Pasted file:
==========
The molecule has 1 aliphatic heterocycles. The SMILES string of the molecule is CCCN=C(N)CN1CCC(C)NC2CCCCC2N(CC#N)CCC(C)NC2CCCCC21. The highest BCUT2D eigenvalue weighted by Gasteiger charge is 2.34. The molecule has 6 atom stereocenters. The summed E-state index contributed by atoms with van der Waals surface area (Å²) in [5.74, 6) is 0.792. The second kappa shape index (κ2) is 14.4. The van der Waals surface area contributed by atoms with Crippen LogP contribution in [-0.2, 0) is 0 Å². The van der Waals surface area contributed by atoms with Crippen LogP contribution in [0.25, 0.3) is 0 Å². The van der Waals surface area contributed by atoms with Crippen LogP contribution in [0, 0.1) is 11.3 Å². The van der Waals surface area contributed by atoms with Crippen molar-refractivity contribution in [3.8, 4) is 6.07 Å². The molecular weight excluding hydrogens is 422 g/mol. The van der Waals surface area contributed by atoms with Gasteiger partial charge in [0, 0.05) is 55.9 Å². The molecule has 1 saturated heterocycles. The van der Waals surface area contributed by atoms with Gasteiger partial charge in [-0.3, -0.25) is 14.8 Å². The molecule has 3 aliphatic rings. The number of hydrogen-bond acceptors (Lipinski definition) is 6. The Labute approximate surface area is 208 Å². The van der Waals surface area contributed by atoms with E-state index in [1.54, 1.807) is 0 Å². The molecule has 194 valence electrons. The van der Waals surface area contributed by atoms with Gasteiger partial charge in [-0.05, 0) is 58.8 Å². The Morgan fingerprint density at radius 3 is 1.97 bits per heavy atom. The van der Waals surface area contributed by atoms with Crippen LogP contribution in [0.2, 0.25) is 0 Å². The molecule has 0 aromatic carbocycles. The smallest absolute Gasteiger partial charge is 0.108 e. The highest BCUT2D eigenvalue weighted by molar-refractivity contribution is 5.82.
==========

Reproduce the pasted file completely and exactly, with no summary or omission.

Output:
The molecule has 1 aliphatic heterocycles. The SMILES string of the molecule is CCCN=C(N)CN1CCC(C)NC2CCCCC2N(CC#N)CCC(C)NC2CCCCC21. The highest BCUT2D eigenvalue weighted by Gasteiger charge is 2.34. The molecule has 6 atom stereocenters. The summed E-state index contributed by atoms with van der Waals surface area (Å²) in [5.74, 6) is 0.792. The second kappa shape index (κ2) is 14.4. The van der Waals surface area contributed by atoms with Crippen LogP contribution in [-0.2, 0) is 0 Å². The van der Waals surface area contributed by atoms with Crippen LogP contribution in [0.25, 0.3) is 0 Å². The van der Waals surface area contributed by atoms with Crippen LogP contribution in [0, 0.1) is 11.3 Å². The van der Waals surface area contributed by atoms with Crippen molar-refractivity contribution in [3.8, 4) is 6.07 Å². The molecular weight excluding hydrogens is 422 g/mol. The van der Waals surface area contributed by atoms with Gasteiger partial charge in [0, 0.05) is 55.9 Å². The molecule has 1 saturated heterocycles. The van der Waals surface area contributed by atoms with Gasteiger partial charge in [-0.3, -0.25) is 14.8 Å². The molecule has 3 aliphatic rings. The number of hydrogen-bond acceptors (Lipinski definition) is 6. The Labute approximate surface area is 208 Å². The van der Waals surface area contributed by atoms with E-state index in [1.54, 1.807) is 0 Å². The molecule has 194 valence electrons. The van der Waals surface area contributed by atoms with Gasteiger partial charge in [-0.05, 0) is 58.8 Å². The Morgan fingerprint density at radius 3 is 1.97 bits per heavy atom. The van der Waals surface area contributed by atoms with Crippen LogP contribution in [0.2, 0.25) is 0 Å². The molecule has 0 aromatic carbocycles. The smallest absolute Gasteiger partial charge is 0.108 e. The highest BCUT2D eigenvalue weighted by molar-refractivity contribution is 5.82.